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Long Island Medium tour hits Des Moines


Theresa Caputo, star of TLC’s “Long Island Medium,” says she’ll show up to Des Moines with her hair and nails done — and some fabulous shoes.

Theresa Caputo, star of TLC’s “Long Island Medium,” says she’ll show up to Des Moines with her hair and nails done — and some fabulous shoes.

Some kids impress their friends by telling them their mom is a police officer or a lawyer or an artist. Theresa Caputo’s kids grew up telling people their mom communicates with the dead.

But it’s not weird.

“We’ve always had an open relationship. It’s like, it is not weird to me that I talk to dead people with my kids. It was just like, ‘This is what Mommy does,’ and it was like, ‘OK’ — like that’s the norm,” said Caputo, star of the hit TLC show “Long Island Medium.”

To this working mom, talking with spirits is simply her job.

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“I never dreamed that I’d — when I grew up — that I’d be talking to dead people, touring around the country on a tour bus,” Caputo said. “But yet it’s the most normal thing for me. I feel like this is what I was meant to do.”

Caputo says she has been able to sense and feel spirits since she was 4 years old, but she didn’t learn to communicate directly with them until she was in her 20s. Caputo has been a practicing medium for more than a decade, and her reality TV show debuted on TLC in 2011. The lively mother of two — always appearing in great shoes with her hair and nails done to the nines — has also written two books and is currently touring the country for her live show, “Theresa Caputo Live! The Experience,” which stops at Wells Fargo Arena on Monday, Oct. 19.

Despite all that, Caputo stays humble, considering herself a wife, mother and all-around family woman first. “Well, I still don’t think I’m really famous…” she laughed during a phone interview. “I think because my parents never made a big deal about what I was able to do. I was always able to, as a child, express what I sensed and what I felt.”

To put it simply, a medium is a person who mediates communications between living people and spirits of the dead. The practice gained popularity in the 19th century, but it started to lose credibility when some practitioners began using the same techniques as stage magicians. Mediums continue to work today, like Caputo, and there are still people who don’t believe in their talents. As for Caputo’s response to critics — she doesn’t really care.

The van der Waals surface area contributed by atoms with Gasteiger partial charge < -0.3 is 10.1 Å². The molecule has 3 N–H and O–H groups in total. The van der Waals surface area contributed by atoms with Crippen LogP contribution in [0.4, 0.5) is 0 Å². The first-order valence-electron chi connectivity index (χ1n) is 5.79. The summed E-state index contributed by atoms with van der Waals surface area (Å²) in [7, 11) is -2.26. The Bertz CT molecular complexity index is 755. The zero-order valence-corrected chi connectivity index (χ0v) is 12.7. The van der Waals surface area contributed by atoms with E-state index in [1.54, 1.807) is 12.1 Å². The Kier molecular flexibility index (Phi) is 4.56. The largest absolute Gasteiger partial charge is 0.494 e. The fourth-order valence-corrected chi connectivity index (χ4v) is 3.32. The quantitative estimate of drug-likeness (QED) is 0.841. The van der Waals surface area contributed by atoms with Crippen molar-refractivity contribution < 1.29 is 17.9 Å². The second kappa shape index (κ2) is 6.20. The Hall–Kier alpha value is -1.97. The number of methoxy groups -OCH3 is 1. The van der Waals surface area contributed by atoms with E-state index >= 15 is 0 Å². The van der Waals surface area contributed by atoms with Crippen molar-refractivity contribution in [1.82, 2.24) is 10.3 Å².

“Everyone has a right to their own opinion — about anything in life,” she explained. “And I’m not asking anyone to believe in what I do as a medium. That’s not the goal here.

“My goal and my wish for everyone that either watches ‘Long Island Medium’ or comes to ‘The Experience’ is that I want them to know that what they sense and feel is real. That they’re not crazy, that it’s not their imagination — that the souls of their loved ones, they are always with them, and that there truly is more to life than what’s here in the physical world. And that’s it.”

Caputo always knew she had a gift, but she never considered it her ticket to fame and fortune. Instead, it was more a duty to help people that led her to where she is now.

“What I’ve done has helped people get up in the morning, feel like they can breathe again…or maybe restore faith or reunited families back together,” Caputo said of her work’s impact. “And, to me, there is nothing more important than family.”

When Caputo goes to work with the spirits, she says they are always ready to communicate. She adds that they know when she is working, especially with a big audience, and she can feel all of them at once, “trying to jockey for position.”

“So in a large arena, like I will be at the Wells Fargo Arena…I give a speech, and it’s almost like that’s my sign to spirits that I’m ready to work. And it’s amazing. I’ll just start sensing and feeling things that mean nothing to me, but that’s absolutely life-changing for someone else,” Caputo explained.

Sharing so many emotionally charged and difficult experiences with hurting people seems like it would take a toll, leaving the communicator emotionally drained after a while, but that’s not how Caputo feels. In fact, it’s the opposite. Caputo says it’s more difficult for her to not channel spirits, comparing it to the act of being angry versus happy.

“You know how it’s just easier to be happy? And it takes so much more energy to be negative and to be mad, right? It’s the same thing for when I work. It’s easier for me just to say what it is that I’m sensing and feeling. It takes a lot more energy to block it.”

Caputo says what she loves about her live show is that she can deliver a message to one person, and it might affect dozens of other people in the audience.

“There are so many other people in the audience that are gonna be able to connect with that situation,” she added. “And that’s the amazing thing, because you might personally not get read, but what (you’ll hear can be) absolutely life-changing.”

Theresa Caputo performs live at Wells Fargo Arena at 7:30 p.m. on Monday, Oct. 19.

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